The next season started well, with Rangnick gaining revenge over former club VfB Stuttgart by beating them 1–0 to lift the Ligapokal. Their second place league finish of the previous year had also qualified them for the 2005–06 UEFA Champions League, Rangnick's first entry into the prestigious competition. However, the team would fail to progress beyond the group stage, and sat 10 points off the pace in the Bundesliga, as well as having crashed 0–6 in the DFB-Pokal to Eintracht Frankfurt. Shortly before the winter break, these factors led the club to dismiss Rangnick. Rangnick was dismissed on 12 December 2005.[6]

Rangnick had to drop down the divisions for his next club, as he moved to 1899 Hoffenheim of the Regionalliga South for the 2006–07 season.[7] Again, he proved himself adept at this level, as the team instantly won promotion and played the 2007–08 season in the 2. Bundesliga for their first time in their history. The stay in the 2. Bundesliga was short: a second-place finish for Hoffenheim in 2007–08 earned the club, and Rangnick, promotion to the Bundesliga for the 2008–09 season.

On 2 January 2011, Rangnick resigned as head coach of Hoffenheim, citing the sale of Luis Gustavo to Bayern Munich, of which he had not been informed, as his reason for resigning from the club.[8][9]

In March 2011, Rangnick was named as the replacement for Felix Magath as manager of Schalke 04.[10] Just weeks after being named the new Schalke manager, Rangnick led his old club to their first UEFA Champions League semi-final by defeating holders Internazionale with a 7–3 win on aggregate.

On 22 September 2011, Rangnick stepped down as Schalke's manager due to exhaustion syndrome, stating that he currently does not have "the necessary energy to be successful and to develop the team and the club".[11][12]

Since June 2012, Ralf Rangnick has been the sporting director for both Red Bull Salzburg and RB Leipzig.

Managerial statistics[edit]

As of 17 January 2014
Team From To Record
G W D L Win % Ref.
VfB Stuttgart II 1 July 1985[13] 30 June 1987[13] 70 28 16 26 40.00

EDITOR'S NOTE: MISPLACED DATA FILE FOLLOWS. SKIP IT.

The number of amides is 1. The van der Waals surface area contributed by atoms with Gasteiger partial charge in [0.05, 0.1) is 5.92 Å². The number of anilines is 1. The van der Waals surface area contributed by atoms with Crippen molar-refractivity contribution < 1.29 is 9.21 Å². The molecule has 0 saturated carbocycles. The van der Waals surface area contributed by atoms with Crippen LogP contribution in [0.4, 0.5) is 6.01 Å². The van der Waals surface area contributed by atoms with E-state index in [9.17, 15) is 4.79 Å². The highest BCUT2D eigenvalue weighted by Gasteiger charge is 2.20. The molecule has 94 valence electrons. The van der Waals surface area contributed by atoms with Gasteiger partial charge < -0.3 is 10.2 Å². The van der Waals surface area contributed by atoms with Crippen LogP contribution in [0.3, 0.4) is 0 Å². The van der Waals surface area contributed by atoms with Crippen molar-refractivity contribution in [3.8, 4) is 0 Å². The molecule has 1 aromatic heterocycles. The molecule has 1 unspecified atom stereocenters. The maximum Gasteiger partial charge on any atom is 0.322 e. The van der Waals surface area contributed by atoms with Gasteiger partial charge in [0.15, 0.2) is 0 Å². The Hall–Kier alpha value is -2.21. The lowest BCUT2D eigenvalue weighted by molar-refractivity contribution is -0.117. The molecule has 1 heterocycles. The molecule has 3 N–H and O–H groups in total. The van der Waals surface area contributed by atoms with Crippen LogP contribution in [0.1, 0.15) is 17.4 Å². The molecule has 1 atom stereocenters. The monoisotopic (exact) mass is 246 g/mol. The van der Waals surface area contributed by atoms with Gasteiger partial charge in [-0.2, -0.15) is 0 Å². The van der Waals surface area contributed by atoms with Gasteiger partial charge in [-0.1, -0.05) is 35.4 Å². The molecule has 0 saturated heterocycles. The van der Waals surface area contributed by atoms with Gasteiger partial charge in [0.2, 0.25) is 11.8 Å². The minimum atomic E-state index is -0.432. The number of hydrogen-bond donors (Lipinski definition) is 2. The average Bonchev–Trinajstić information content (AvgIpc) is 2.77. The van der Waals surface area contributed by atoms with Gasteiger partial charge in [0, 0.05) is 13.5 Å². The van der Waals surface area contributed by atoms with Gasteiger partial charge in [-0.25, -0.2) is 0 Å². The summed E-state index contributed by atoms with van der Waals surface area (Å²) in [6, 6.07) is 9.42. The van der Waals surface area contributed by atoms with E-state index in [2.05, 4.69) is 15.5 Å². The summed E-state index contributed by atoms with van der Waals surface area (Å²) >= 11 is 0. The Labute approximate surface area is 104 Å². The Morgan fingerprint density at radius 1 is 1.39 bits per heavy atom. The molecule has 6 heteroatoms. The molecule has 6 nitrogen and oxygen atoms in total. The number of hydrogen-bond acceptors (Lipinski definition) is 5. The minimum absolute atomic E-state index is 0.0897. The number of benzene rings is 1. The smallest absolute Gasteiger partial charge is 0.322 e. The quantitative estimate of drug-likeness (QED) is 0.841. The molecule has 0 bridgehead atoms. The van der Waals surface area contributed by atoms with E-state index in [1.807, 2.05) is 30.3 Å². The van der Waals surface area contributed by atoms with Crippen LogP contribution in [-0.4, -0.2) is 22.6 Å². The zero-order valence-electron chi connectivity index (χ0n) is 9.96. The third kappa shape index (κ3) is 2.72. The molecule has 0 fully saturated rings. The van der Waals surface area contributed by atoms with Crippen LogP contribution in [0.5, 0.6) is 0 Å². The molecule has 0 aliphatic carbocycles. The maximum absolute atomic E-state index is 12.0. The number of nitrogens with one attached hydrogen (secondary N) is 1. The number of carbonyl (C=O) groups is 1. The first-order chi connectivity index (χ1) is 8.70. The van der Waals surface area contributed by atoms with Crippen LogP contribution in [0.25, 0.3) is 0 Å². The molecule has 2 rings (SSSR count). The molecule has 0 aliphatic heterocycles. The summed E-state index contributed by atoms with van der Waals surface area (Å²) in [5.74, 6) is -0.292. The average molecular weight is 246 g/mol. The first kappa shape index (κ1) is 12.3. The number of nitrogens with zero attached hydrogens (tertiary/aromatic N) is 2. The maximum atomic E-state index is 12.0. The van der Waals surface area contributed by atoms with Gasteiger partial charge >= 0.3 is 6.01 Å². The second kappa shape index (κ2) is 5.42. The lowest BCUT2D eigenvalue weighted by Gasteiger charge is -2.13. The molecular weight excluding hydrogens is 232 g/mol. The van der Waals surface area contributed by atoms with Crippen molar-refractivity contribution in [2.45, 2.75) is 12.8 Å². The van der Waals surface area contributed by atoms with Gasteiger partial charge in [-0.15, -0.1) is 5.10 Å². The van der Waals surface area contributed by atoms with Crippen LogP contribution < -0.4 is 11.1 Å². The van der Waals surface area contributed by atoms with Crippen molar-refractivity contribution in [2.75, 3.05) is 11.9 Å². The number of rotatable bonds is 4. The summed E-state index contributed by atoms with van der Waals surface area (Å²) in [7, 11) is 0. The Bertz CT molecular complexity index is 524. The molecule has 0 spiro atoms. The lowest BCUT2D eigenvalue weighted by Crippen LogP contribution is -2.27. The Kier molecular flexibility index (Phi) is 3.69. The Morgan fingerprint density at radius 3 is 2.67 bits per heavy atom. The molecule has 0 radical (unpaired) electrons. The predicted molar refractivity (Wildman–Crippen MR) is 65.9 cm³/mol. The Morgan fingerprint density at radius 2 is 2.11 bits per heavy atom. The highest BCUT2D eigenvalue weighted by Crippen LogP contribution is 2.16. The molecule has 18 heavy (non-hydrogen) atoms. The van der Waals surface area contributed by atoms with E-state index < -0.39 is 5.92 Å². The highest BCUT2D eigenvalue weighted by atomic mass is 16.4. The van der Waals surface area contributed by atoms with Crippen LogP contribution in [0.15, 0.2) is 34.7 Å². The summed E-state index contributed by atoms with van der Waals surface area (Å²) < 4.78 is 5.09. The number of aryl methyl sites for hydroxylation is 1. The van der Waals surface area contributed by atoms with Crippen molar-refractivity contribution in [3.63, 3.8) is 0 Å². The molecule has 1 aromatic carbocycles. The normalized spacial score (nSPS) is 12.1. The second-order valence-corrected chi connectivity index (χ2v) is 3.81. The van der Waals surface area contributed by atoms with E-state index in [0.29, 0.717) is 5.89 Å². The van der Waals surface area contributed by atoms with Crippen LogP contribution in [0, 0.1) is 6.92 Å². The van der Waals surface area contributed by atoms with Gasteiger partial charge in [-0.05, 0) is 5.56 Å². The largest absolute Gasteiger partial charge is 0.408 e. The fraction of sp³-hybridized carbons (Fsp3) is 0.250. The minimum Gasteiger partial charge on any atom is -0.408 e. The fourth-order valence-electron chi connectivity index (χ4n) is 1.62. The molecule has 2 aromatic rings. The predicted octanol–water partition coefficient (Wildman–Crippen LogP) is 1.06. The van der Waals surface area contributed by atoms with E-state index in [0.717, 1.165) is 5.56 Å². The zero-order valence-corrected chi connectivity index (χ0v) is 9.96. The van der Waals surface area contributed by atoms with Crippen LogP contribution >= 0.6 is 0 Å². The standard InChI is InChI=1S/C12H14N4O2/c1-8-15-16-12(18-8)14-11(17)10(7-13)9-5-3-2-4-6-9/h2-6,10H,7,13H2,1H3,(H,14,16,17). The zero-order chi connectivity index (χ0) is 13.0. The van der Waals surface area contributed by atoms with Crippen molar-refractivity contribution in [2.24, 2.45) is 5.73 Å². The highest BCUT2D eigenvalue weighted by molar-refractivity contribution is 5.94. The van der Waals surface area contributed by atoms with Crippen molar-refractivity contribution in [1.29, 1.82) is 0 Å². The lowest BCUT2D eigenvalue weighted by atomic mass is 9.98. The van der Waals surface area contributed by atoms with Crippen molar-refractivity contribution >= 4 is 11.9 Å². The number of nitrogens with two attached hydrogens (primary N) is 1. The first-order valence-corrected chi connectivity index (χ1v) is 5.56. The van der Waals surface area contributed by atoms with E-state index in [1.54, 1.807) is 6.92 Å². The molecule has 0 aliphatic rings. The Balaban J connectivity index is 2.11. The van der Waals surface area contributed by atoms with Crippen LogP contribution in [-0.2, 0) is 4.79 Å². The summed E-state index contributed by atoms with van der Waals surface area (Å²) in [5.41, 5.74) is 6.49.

Reutlingen 05 1 July 1995[14] 31 December 1996[14] 51 26 12 13 50.98
Ulm 1846 1 January 1997[15] 16 March 1999[15] 75 36 18 21 48.00
VfB Stuttgart 3 May 1999[14] 24 February 2001[2] 86 36 16 34 41.86 [16]
Hannover 96 23 May 2001[3] 8 March 2004[4] 98 44 22 32 44.90 [17]
Schalke 04 28 September 2004[5] 12 December 2005[6] 65 36 15 14 55.38 [18]
1899 Hoffenheim 22 June 2006[7] 2 January 2011[9] 166 79 43 44 47.59 [19]
Schalke 04 21 March 2011[10] 22 September 2011[11] 23 10 3 10 43.48 [18]
Total 624 285 145 194 45.67

Managerial honours[edit]

Ulm 1846 1997–1999

Stuttgart 1999–2001

Hannover 2001–2004

Schalke 2004–2005; 2011

Hoffenheim 2006–2011

References[edit]

  1. ^ Walker, Michael (15 April 2011). "United are the favourites, but then so were Inter Milan...". Daily Mail (London). 
  2. ^ a b "Magath wird neuer Trainer beim VfB Stuttgart". kicker (in German). 24 February 2001. Retrieved 1 February 2013. 
  3. ^ a b "Ralf Rangnick übernimmt die 96er". kicker (in German). 23 May 2001. Retrieved 1 February 2013. 
  4. ^ a b "Ewald Lienen übernimmt bei 96". kicker (in German). 8 March 2004. Retrieved 1 February 2013. 
  5. ^ a b "Ralf Rangnick übernimmt S04". kicker (in German). 28 September 2004. Retrieved 1 February 2013. 
  6. ^ a b "Ralf Rangnick muss gehen". kicker (in German). 12 December 2005. Retrieved 1 February 2013. 
  7. ^ a b "Rangnick trainiert Hoffenheim". kicker (in German). 22 June 2006. Retrieved 1 February 2013. 
  8. ^ "Hoffenheim's coach Ralf Rangnick resigns after defender's sale to Bayern". London: The Guardian. 2 January 2011. Retrieved 2 January 2011. 
  9. ^ a b "Pezzaiuoli tritt Rangnick-Nachfolge an". kicker (in German). 2 January 2011. Retrieved 2 January 2011. 
  10. ^ a b "Rangnick: Team fehlt "die Überzeugung"". kicker (in German). 21 March 2011. Retrieved 1 February 2013. 
  11. ^ a b "Erschöpfungssyndrom: Ralf Rangnick tritt zurück". kicker (in German). 22 September 2011. Retrieved 1 February 2013. 
  12. ^ "Rangnick steps aside at Schalke". UEFA. 22 September 2011. Retrieved 22 September 2011. 
  13. ^ a b "VfB Stuttgart II .:. Coaches from A-Z". World Football. Retrieved 1 February 2013. 
  14. ^ a b c "Ralf Rangnick" (in German). kicker. Retrieved 1 February 2013. 
  15. ^ a b "SSV Ulm 1846 .:. Coaches from A-Z". worldfootball. Retrieved 1 February 2013. 
  16. ^ "VfB Stuttgart" (in German). kicker. Retrieved 17 January 2014. 
  17. ^ "Hannover 96" (in German). kicker. Retrieved 17 January 2014. 
  18. ^ a b "FC Schalke 04" (in German). kicker. Retrieved 17 January 2014. 
  19. ^ "1899 Hoffenheim" (in German). kicker. Retrieved 17 January 2014.